REM-Specific Sleep Apnea and Memory Formation

Is your sleep apnea worse during REM or during non-REM stages of sleep? If you are like most sleep apnea sufferers, your sleep apnea is worse during REM. This can be an issue, as picking the proper pressure to treat apneas during both non-REM and REM is sometimes challenging. But does it really matter? If apnea treatment is effective during non-REM but not during REM, are those REM-only apneas actually harmful? When we take into consideration the fact that memories are transferred from short-term to long-term storage during certain stages of sleep, these apneas might really matter. Previous studies have suggested that sleep is important for memory formation – specifically visuospatial memories. These memories allow us to build a visual map of our surroundings so that we may find our way back through the same space in the future. It is unknown what specific aspects of sleep contribute to this type of memory formation. If REM does contribute to visuospatial memory formation then REM-only apneas may indeed be harmful and hazardous.

The effect of REM only apnea was investigated in an interesting way in a recent experiment that was conducted at New York University. About 20 subjects were asked to navigate through a 3D video game map before and after sleep as fast as possible. The time that each subject took to complete the maze was compared before and after sleep. This experiment was performed on each subject twice. But here’s the catch – each subject had severe, well-treated sleep apnea (treated with CPAP). On one of the two nights, the subjects were fully treated, meaning their CPAP machine was set to the appropriate pressure throughout the whole night. On the second of the two nights, CPAP was set to the appropriate pressure only during non-REM stages. Therefore, there was no CPAP treatment during REM sleep, and many apneas occurred. In this way, REM-only sleep apnea was induced. If performance after sleep without CPAP was poorer than performance with CPAP, this would indicate that REM disruption had affected memory formation.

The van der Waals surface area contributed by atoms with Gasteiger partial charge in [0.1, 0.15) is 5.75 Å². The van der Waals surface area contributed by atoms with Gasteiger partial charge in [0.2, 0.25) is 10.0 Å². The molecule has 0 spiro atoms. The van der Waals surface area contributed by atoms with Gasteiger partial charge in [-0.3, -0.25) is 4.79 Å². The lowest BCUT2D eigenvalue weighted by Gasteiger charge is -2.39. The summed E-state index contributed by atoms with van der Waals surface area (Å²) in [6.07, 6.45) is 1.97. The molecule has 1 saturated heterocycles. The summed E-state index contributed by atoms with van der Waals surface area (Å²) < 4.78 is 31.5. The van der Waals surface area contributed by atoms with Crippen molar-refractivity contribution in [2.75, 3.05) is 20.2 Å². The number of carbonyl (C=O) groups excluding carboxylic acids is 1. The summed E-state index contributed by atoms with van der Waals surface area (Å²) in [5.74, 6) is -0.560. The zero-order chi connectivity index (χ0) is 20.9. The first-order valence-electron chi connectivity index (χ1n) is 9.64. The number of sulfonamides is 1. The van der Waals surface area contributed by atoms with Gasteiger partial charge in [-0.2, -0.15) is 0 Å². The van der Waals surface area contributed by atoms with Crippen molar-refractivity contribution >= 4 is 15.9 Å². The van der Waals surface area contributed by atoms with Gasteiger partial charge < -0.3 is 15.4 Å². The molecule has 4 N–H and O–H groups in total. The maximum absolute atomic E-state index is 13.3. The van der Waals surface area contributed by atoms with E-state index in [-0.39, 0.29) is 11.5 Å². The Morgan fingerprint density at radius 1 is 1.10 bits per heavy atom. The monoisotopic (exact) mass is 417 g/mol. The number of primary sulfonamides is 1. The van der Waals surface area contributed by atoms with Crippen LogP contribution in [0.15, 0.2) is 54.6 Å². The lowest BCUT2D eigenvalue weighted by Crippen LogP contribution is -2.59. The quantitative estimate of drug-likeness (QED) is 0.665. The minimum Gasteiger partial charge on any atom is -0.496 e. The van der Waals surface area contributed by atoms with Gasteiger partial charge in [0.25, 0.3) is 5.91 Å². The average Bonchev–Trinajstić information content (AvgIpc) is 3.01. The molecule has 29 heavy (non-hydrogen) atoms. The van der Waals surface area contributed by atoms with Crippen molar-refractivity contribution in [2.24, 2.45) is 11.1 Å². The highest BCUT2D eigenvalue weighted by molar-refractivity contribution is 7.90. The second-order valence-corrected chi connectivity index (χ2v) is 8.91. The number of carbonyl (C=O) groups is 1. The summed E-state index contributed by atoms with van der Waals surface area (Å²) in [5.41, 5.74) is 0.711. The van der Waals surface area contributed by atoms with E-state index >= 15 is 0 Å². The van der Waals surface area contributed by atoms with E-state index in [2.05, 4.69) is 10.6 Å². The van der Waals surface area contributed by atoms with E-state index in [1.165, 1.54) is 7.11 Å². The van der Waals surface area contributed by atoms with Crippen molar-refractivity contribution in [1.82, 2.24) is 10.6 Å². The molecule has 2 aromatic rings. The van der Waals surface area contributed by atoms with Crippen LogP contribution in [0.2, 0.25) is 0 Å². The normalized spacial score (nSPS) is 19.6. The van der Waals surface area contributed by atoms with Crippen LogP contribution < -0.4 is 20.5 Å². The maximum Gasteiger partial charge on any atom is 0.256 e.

Results showed, as expected, that learning was affected by REM-only sleep apnea. The participants performed much, much worse after a night of REM-only apnea than they did when they had an intact night of sleep. Importantly, sleepiness levels were compared (via a reaction time test) between the two mornings to ensure that heightened sleepiness levels that may have occurred as a result of REM disruption did not affect the results. Sleepiness levels between the two mornings were not different, indicating that it was, in fact, the REM disruption that caused the learning deficits.

These results suggest that apneas during the REM stage of sleep may be detrimental for learning. Given that many people have untreated apnea or their apnea treatments are not perfectly effective during REM sleep, this is an important finding. If treatment is not effective during REM, there are alternative treatment options. For example, there have been certain modifications to CPAP that allow pressure changes throughout the night. If these machines sense that the sleeper has entered REM, the pressure ramps up so that treatment may be more effective. Or perhaps having a higher pressure throughout the whole night is the better option. Luckily, a full overnight sleep study will reveal if sleep apnea is more severe in REM, so ask your sleep physician!



Apnea-Induced Rapid Eye Movement Sleep Disruption Impairs Human Spatial Navigational Memory: Journal of Neuroscience – pre-publication.

Janna Mantua


Janna is a PhD Student / Graduate Research Assistant at University of Massachusetts Amherst with a background in clinical sleep research and psychology. Janna Mantua is a PhD student in the Behavioral Neuroscience department at the University of Massachusetts. Her research focuses on sleep and aging, with specific projects on cognitive health, inflammation, memory formation, and neuroimaging. Prior to her PhD work, Janna was involved in research on sleep apnea and cognitive decline at the NYU Sleep Disorders Center.

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